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Central tendency biases must be accounted for to consistently capture Bayesian cue combination in continuous response data

Aston, S and Negen, J and Nardini, M and Beierholm, U (2022) 'Central tendency biases must be accounted for to consistently capture Bayesian cue combination in continuous response data.', Behavior research methods., 54 (1). pp. 508-521.


Observers in perceptual tasks are often reported to combine multiple sensory cues in a weighted average that improves precision – in some studies, approaching statistically-optimal (Bayesian) weighting, but in others departing from optimality, or not benefitting from combined cues at all. To correctly conclude which combination rules observers use, it is crucial to have accurate measures of their sensory precision and cue weighting. Here, we present a new approach for accurately recovering these parameters in perceptual tasks with continuous responses. Continuous responses have many advantages, but are susceptible to a central tendency bias, where responses are biased towards the central stimulus value. We show such biases lead to inaccuracies in estimating both precision gains and cue weightings, two key measures used to assess sensory cue combination. We introduce a method that estimates sensory precision by regressing continuous responses on targets and dividing the variance of the residuals by the squared slope of the regression line, “correcting-out” the error introduced by the central bias and increasing statistical power. We also suggest a complementary analysis that recovers the sensory cue weights. Using both simulations and empirical data, we show that the proposed methods can accurately estimate sensory precision and cue weightings in the presence of central tendency biases. We conclude that central tendency biases should be (and can easily be) accounted for to consistently capture Bayesian cue combination in continuous response data.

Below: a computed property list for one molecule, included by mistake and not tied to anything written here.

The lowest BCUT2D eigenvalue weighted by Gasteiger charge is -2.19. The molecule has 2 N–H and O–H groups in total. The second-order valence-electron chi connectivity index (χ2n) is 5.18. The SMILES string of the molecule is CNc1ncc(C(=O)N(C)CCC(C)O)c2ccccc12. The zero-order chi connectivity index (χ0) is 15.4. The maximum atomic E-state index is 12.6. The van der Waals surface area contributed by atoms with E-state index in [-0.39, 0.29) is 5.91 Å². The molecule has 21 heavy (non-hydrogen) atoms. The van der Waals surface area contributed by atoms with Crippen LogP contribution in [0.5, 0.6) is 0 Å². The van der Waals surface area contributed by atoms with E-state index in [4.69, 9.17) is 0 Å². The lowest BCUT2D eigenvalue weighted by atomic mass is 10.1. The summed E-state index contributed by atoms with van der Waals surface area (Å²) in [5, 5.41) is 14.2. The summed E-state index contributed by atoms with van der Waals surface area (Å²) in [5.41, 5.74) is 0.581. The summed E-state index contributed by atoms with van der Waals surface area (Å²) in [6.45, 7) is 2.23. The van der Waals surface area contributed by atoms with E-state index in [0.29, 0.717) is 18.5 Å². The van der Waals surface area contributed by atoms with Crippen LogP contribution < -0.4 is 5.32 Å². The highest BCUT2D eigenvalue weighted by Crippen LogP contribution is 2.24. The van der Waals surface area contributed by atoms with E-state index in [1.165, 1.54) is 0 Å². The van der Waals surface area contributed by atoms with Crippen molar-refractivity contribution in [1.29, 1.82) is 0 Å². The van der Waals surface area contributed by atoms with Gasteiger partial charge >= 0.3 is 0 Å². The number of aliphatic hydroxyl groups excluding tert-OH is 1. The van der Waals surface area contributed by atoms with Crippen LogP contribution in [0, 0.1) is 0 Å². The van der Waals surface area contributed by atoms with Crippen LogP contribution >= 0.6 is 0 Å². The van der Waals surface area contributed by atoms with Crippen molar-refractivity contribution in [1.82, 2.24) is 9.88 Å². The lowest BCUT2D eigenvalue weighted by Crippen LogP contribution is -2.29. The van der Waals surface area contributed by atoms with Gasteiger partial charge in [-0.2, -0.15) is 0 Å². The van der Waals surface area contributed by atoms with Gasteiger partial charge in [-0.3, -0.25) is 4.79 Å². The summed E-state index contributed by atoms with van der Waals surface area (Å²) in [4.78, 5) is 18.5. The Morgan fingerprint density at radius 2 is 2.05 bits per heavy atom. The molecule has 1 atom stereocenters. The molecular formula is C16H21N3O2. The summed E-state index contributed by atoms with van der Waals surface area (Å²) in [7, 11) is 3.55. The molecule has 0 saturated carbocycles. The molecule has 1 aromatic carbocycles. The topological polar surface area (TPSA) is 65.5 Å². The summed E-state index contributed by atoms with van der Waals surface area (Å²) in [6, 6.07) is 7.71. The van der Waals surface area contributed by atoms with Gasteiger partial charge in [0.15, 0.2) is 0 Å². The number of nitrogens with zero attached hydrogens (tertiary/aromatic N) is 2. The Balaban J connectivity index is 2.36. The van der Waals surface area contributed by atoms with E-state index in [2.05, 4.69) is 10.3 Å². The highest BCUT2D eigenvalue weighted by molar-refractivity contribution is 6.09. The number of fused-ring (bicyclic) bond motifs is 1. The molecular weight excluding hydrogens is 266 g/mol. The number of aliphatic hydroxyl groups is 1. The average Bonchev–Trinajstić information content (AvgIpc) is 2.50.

Item Type:Article
Full text:Publisher-imposed embargo
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Publisher statement:Open Access This article is licensed under a Creative Commons Attribution 4.0 International License, which permits use, sharing, adaptation, distribution and reproduction in any medium or format, as long as you give appropriate credit to the original author(s) and the source, provide a link to the Creative Commons licence, and indicate if changes were made. The images or other third party material in this article are included in the article's Creative Commons licence, unless indicated otherwise in a credit line to the material. If material is not included in the article's Creative Commons licence and your intended use is not permitted by statutory regulation or exceeds the permitted use, you will need to obtain permission directly from the copyright holder. To view a copy of this licence, visit
Date accepted:18 May 2021
Date deposited:27 May 2021
Date of first online publication:13 July 2021
Date first made open access:14 July 2021

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